INTERIOR: The modern west door leads into a cobble-floored room with a square unglazed mullion and transom oak window in the rear wall. A doorway leads off into a small room containing a fireplace with what is thought to be the only completely intact surviving wattle-and-daub smokehood in Cumbria. There is a stone reredos to the rear of the smokehood with a heck, or fixed screen that acts as a baffle, at one side of the fireplace. Other features include a fire window and alcoves for a wall cupboard and small oven. There is also a chamfered and stopped oak bressumer with extensive traces of ochre colouring to the room face and soffit, together with heavy oak cantilevers and bearers supporting the stone superstructure of the smokehood. At the rear of this room there is a partially blocked doorway in the heck that led to a rear passage at the end of which is an early oak-plank door of fully pegged construction hung on oak hinges being formed from a pin turning inside a wooden staple pegged to the door frame. The central ground floor room now contains animal pens and a brick-blocked doorway in one corner that originally gave access into the rear passage. Within this room there is a window that retains its original mullion-and-transom oak window frame complete with diamond glazing bars. There is a rear central doorway giving access into the east room of the rear outshot. The ground floor east room is entered by a front stable door with strap hinges. It contains animal pens. Many ground floor ceiling beams are chamfered and walls are whitewashed. The west upper floor room contains the upper part of the smokehood with a series of slate off-sets, designed to shed rainwater, surviving within the present roof. Part of the flooring to this room has been removed and there is a modern timber door in the west gable wall. The central room has a chimney breast and an alcove for a wall cupboard at the west end, a blocked fireplace at the east end and a rear timber plank door. Early timbers include tie-beam trusses and fragments of two cruck blades and an associated purlin. A stair position may be indicated by recesses at first floor level and by brick patching on the ground floor. The east room is plain. The rear outshot has a ground floor entrance into the building's corridor from its west room. The outshot's east room was partially of two storeys with part of the upper floor in situ.

HISTORY: The farm building immediately west of Cropple How farmhouse is a former farmhouse which is thought to be of mid to late-C16 origins. It was originally a cruck-built structure of longhouse or hearth-passage plan of one storey plus an attic with a smokehood built of timber and wattle-and-daub heating a hall in the western end of the building. It forms part of what was until recently a single steading but which appears formerly to have been a small hamlet. In the early C18 the external walls of the building east of the smokehood were dismantled virtually down to the footings and the farmhouse was rebuilt on two full storeys and extended further east. This C18 house was confined to the central section of the rebuilt structure with the east bay being used for agricultural purposes. The domestic element was designed with a central entrance and was served by a fireplace and chimney built against the back of the smokehood reredos. The original window openings survive on the front elevation including two narrow blocked windows, one on each floor, against the inserted chimney stack. Access between the two floors was by an internal staircase now removed. After this rebuilding the former original hall at the western end of the building appears to have been utilised as a `downhouse' or kitchen. Three small outshots, one of which is unroofed, were added to the rear of the building at an unknown date or dates, and latterly there was a stair in the eastern outshot giving access to the upper floor of the building. This stair has subsequently been removed. At a later date in the C18 or perhaps early C19 a cross-wall was inserted on the ground floor only, partitioning off a small room incorporating the smokehood hearth which remained in use, whilst the remainder of the western bay was made over to agricultural use on both floors. The date at which the building fell out of domestic use has not been identified with certainty although the present owner suggests it may have been during the 1820s. Since ceasing to provide a domestic function the ground floor rooms were used for stabling and stock housing until about 1980. The building has had some of its ground floor ceiling and roof timbers replaced at an unspecified date during the C20. The building was made weatherproof about 2002 and tidied internally. A small part of the north elevation was removed and rebuilt to stabilise the structure at this time. The building is currently partially used for storage only.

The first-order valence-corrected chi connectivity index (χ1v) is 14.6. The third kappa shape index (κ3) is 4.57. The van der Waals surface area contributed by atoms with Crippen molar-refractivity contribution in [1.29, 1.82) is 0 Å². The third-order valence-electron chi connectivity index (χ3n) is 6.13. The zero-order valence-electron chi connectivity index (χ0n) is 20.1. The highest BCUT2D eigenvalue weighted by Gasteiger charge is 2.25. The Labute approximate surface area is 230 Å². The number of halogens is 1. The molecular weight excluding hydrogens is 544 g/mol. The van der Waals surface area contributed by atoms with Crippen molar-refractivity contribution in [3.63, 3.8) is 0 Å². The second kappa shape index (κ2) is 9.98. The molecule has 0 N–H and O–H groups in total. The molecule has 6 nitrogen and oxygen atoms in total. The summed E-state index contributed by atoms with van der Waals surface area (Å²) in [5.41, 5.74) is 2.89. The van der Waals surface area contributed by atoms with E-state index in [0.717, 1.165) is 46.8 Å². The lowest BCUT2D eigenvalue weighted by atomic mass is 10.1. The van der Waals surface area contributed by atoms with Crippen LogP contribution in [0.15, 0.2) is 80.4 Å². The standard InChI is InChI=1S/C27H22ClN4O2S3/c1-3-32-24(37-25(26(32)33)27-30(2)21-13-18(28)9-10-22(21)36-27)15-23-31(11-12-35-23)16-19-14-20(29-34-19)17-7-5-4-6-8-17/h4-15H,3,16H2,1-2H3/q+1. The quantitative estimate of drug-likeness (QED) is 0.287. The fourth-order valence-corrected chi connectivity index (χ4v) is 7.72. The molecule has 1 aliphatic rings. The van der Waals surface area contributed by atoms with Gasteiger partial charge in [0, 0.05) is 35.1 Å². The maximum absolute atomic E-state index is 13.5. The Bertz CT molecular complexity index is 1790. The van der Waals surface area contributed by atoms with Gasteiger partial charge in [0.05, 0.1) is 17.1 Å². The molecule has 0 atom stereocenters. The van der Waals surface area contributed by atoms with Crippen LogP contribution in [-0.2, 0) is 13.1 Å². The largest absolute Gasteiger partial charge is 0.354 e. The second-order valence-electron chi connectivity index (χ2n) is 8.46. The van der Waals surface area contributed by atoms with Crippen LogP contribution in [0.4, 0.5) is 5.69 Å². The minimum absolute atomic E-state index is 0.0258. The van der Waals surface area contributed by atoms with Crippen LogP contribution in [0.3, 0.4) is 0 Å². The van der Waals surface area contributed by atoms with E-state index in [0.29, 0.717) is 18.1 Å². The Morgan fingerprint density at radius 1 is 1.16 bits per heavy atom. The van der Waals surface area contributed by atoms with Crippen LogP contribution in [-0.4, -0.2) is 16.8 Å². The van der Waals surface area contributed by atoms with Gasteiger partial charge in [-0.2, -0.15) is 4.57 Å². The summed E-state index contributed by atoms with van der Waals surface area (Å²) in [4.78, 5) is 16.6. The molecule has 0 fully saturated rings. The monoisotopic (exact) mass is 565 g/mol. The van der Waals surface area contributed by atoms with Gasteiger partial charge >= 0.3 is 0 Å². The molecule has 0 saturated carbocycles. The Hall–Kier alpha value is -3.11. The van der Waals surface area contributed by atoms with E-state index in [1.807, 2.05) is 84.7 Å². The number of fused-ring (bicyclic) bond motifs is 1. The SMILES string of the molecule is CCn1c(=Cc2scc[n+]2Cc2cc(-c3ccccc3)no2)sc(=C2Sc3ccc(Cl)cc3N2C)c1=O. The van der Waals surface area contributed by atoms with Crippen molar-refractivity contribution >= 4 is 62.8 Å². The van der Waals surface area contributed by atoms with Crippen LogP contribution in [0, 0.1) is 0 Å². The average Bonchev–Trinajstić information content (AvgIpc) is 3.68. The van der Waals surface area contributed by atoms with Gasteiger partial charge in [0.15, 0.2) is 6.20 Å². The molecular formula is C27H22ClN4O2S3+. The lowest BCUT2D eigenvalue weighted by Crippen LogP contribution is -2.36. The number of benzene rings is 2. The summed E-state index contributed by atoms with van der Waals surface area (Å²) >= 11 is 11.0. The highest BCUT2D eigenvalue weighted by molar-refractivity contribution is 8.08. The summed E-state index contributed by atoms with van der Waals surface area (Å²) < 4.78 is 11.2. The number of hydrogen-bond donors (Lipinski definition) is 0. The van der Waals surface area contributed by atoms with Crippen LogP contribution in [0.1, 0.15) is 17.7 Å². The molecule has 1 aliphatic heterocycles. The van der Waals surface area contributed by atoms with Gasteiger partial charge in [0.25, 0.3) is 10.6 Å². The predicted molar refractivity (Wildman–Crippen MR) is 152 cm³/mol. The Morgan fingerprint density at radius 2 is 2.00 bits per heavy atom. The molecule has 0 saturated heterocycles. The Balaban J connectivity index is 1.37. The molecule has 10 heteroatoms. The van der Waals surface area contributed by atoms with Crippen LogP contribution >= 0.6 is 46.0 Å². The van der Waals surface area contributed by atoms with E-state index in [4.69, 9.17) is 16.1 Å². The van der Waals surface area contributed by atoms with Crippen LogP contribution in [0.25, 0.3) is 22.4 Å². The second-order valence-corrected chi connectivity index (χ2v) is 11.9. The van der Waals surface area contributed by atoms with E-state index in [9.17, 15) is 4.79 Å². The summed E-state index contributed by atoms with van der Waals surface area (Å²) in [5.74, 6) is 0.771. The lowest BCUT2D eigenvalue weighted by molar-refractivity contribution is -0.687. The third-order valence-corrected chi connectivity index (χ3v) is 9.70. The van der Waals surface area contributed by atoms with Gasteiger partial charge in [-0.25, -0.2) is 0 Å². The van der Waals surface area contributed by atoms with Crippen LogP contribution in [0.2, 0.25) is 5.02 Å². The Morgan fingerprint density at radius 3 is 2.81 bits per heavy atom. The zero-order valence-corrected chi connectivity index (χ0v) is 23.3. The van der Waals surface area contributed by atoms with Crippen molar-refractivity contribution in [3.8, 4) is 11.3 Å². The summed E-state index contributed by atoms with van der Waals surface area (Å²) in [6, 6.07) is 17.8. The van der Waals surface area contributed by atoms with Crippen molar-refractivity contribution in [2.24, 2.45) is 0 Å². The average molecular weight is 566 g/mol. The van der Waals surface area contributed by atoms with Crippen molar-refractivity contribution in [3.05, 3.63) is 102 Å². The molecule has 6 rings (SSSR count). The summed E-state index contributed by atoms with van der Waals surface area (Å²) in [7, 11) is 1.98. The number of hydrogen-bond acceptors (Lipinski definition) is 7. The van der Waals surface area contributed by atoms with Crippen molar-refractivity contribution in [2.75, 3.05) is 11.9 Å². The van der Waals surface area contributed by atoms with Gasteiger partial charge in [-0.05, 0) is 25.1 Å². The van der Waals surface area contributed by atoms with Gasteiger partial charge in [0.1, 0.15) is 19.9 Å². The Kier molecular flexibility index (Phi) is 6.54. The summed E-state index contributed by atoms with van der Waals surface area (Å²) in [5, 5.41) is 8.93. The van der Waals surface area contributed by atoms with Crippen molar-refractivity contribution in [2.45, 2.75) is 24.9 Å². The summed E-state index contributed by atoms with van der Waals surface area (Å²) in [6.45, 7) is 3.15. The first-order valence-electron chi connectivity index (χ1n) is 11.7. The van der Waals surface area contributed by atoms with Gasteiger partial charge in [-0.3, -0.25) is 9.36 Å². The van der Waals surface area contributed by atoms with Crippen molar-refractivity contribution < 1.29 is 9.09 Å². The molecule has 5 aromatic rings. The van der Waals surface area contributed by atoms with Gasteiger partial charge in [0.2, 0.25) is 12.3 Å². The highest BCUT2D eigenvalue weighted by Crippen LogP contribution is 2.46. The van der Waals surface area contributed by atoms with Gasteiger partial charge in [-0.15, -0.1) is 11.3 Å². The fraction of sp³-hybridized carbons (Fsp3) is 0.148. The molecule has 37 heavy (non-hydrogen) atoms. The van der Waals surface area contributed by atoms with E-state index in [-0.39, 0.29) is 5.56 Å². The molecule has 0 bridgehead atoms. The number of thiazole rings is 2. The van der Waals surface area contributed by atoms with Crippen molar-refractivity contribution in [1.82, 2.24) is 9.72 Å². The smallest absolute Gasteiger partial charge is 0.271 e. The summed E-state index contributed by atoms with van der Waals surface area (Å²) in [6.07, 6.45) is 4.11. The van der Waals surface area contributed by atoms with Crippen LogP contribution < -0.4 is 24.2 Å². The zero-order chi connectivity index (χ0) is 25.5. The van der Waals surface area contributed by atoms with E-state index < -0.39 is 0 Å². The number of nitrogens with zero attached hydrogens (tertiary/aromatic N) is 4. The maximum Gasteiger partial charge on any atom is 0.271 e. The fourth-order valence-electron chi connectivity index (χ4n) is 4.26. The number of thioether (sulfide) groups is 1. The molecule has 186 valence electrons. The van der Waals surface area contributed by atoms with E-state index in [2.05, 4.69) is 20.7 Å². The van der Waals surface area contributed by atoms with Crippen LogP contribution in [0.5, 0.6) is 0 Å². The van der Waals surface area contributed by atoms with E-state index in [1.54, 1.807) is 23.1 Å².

SOURCES: Susan Denyer, Traditional Buildings and Life in the Lake District (1991) 21. London: Gollancz/National Trust.
Adam Menuge, Farm building (former house) immediately west of Cropple How Farmhouse. Notes based on an inspection on 9 June 2008.

REASONS FOR DECISION: The farm building immediately west of Cropple How farmhouse is listed at Grade II* for the following principal reasons:
* It is a rare surviving example in the Lake District of a small mid-to late C16 farmhouse. The building's accumulated alterations clearly illustrate the development of a small farmhouse over successive centuries from its mid-to late C16 origins
* It contains two exceptionally rare surviving original internal features: Cumbria's only known mid-to late C16 totally intact wattle-and-daub smokehood complete with reredos and heck, and what is thought to be a contemporary door to the rear of the smokehood heck that is entirely of oak construction with even the hinges being formed from an oak pin turning inside an oak staple pegged to the door frame. No comparable door has been identified.

This text is from the original listing, and may not necessarily reflect the current setting of the building.